Alarmel Valli, Krishna and Unnikrishnan reach out to Jaffna students
“At what point of your dance training can you develop a style of your own?” a student asked Bharatanatyam exponent Alarmel Valli at an interaction here over the weekend.
The elaborate answer’s crux was that timing depended on the person, ability, confidence, and creative impulse. “You will know when you are ready,” the dancer said.
These and many more questions were thrown at Alarmel Valli, and Carnatic vocalists T.M. Krishna and Unnikrishnan by students and residents of Jaffna, at the interaction spread across two stages, three sessions, and two days. The questions revealed a desire to rise above, and were searching in their nature. It did not seem like the questions came from a people caught in the traumatic end results of a self-defeating war, waged by a section of its own people against the state. “The questions made us think deep. It was not like in some places where people want a forum to air their views,” said Alarmel Valli, who spent the night before in front of her tablet PC trying to string together sentences in written Tamil that the audience will understand better.
“Krishna told me just a day before the interaction that I will have to speak in Tamil. Imagine my tension,” she said, laughing. “Tamil here is slightly different and I am not very good at speaking,” she said. But once on stage, her persona took over; there was as much ‘speaking’ with her hands, facial expressions and body, that most people I spoke to in the crowded Veerasingham Hall, said they understood every word.
With Unnikrishnan, the experience was different. No nerves over language for the soft-spoken singer. He was undoubtedly the star that everyone wanted to take a picture with or get an autograph signed. So much so that he ended up being mobbed as he was exiting the workshop. All the three artists also staged public performances.
Unnikrishnan too said the questions came thick and fast, and the answers had to be elaborate, to satisfy each person. One student asked him the nuances of voice culture; another had a question on problems in training on higher octaves. The singer told them that to improve voice, one needed to train with an expert. His talk drew largely on his own journey through music, and was peppered with anecdotes relating the big names of the past.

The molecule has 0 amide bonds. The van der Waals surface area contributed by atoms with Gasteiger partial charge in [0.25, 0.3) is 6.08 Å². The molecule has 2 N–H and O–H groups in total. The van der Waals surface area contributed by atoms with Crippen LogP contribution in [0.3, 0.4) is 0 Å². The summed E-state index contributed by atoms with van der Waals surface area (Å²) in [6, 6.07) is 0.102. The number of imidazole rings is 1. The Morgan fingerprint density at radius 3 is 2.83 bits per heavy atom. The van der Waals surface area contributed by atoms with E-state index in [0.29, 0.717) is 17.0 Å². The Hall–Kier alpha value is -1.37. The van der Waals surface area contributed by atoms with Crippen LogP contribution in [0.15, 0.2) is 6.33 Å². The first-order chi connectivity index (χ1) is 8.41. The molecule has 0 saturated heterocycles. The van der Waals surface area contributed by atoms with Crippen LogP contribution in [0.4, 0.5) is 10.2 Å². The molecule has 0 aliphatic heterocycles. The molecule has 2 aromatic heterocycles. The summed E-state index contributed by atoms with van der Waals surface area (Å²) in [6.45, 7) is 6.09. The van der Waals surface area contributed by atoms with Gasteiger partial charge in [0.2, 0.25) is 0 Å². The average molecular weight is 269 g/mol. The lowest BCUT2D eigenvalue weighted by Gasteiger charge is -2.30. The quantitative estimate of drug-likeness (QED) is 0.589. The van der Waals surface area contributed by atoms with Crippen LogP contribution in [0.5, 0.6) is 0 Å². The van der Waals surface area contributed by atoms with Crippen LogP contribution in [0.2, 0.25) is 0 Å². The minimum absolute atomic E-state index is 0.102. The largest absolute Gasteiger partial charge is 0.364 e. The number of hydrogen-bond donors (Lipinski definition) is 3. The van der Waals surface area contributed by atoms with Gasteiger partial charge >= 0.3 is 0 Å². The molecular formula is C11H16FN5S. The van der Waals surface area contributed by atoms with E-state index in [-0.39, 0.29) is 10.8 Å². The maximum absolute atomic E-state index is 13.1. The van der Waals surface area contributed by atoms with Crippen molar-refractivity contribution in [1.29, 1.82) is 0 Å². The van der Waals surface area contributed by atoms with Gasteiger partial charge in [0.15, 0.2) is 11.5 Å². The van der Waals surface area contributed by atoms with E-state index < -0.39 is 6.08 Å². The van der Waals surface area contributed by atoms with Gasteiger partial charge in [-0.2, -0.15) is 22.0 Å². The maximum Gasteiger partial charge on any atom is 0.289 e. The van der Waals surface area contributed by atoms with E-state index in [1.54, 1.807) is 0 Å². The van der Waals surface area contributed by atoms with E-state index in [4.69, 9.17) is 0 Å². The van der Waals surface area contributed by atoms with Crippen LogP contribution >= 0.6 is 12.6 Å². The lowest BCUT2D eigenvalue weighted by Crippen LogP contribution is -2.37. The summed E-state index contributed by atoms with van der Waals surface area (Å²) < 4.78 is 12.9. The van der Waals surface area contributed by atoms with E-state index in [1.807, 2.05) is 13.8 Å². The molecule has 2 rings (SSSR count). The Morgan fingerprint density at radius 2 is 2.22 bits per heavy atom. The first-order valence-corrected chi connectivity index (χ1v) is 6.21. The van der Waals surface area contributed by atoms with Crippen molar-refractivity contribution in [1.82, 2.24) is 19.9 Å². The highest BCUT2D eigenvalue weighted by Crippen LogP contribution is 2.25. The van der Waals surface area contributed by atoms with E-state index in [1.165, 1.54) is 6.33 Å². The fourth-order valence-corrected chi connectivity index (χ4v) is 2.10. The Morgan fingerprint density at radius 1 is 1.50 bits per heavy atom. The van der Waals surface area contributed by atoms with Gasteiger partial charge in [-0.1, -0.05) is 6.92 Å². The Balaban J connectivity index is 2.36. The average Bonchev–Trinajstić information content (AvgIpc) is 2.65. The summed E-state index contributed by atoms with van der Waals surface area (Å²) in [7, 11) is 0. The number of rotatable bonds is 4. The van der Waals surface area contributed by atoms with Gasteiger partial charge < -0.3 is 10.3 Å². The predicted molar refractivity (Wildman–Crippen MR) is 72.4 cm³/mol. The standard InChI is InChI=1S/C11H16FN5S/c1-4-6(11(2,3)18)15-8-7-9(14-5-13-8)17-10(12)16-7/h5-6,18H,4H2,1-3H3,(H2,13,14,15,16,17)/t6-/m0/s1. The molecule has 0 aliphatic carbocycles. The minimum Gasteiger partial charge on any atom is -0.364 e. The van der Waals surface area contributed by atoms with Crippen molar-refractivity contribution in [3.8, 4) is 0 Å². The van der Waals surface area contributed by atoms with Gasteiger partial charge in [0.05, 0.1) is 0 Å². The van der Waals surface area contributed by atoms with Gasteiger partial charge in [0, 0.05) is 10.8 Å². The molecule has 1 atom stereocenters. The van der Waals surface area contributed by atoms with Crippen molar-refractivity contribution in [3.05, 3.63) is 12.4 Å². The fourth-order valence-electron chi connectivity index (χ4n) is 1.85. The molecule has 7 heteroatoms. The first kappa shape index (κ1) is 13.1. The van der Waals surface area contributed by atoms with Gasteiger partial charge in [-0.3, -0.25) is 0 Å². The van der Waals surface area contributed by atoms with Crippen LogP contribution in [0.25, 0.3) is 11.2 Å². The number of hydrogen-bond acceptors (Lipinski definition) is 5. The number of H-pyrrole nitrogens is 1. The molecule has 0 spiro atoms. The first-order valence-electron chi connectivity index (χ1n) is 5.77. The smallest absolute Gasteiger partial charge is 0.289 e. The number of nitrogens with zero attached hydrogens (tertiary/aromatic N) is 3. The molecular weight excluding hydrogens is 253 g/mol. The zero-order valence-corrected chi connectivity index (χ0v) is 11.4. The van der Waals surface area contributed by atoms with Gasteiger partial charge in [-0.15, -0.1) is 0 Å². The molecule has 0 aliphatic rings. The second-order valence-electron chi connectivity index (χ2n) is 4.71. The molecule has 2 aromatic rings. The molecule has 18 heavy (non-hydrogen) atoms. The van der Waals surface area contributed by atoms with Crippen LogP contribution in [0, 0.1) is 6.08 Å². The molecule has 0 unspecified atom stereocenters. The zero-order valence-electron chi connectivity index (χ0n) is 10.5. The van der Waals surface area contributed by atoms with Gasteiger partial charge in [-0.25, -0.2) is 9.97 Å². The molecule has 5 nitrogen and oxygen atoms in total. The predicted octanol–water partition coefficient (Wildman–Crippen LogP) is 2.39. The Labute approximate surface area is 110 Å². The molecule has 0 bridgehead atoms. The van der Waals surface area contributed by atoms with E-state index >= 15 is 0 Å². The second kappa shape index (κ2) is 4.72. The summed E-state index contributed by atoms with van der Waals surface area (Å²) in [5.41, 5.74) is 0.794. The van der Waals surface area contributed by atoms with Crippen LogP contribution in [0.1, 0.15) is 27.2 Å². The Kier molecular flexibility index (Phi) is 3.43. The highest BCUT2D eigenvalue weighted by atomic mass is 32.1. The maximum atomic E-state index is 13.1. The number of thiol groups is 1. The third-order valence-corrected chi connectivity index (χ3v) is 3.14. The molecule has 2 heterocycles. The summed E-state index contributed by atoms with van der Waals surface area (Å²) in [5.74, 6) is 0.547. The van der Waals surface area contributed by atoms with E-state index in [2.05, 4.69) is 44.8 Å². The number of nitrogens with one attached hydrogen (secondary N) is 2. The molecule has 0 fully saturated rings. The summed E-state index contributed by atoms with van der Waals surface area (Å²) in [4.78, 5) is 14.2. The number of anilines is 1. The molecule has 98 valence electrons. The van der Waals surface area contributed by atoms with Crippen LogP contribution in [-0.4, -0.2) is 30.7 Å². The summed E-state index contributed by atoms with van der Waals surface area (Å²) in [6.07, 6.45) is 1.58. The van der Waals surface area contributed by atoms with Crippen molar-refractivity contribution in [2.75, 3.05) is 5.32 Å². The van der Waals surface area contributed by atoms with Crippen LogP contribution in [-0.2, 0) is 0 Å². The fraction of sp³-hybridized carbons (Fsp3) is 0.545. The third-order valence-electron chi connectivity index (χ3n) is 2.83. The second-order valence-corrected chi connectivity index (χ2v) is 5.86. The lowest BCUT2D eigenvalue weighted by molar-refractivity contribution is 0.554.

Alarmel Valli, Unnikrishnan and Krishna were in Jaffna as part of a three-day Cultural Festival, “Divine Ecstasy” ( Theiveega Suga Anubhavam ), organised on the auspicious days coinciding with the annual Nallur temple festival.
The innovative theme was a brainchild of Krishna and Indian High Commissioner Ashok K. Kantha. It focuses on practical training by placing the students of music and dance in direct contact with performing artists in an environment conducive for learning. This involves a combination of traditional cultural performances and series of workshops and presentations conducted by eminent artists, during which the students will get an opportunity to interact closely with them to understand the nuances involved in dance and music.
Given the lack of such exposure during the last three decades for the students in Northern Province, the festival is aimed at providing cultural rekindling and much-needed inspiration for charting a better future. It is part of various steps being taken by India to upgrade the Ramanathan Academy of Fine Arts of Jaffna University with the ultimate aim of reviving cultural ties with Northern Province on a long-term basis. Krishna had agreed to make the festival an annual affair, said the High Commissioner. Krishna nodded in agreement.
“If I can contribute to revive the great traditions here, I will consider it my good fortune.”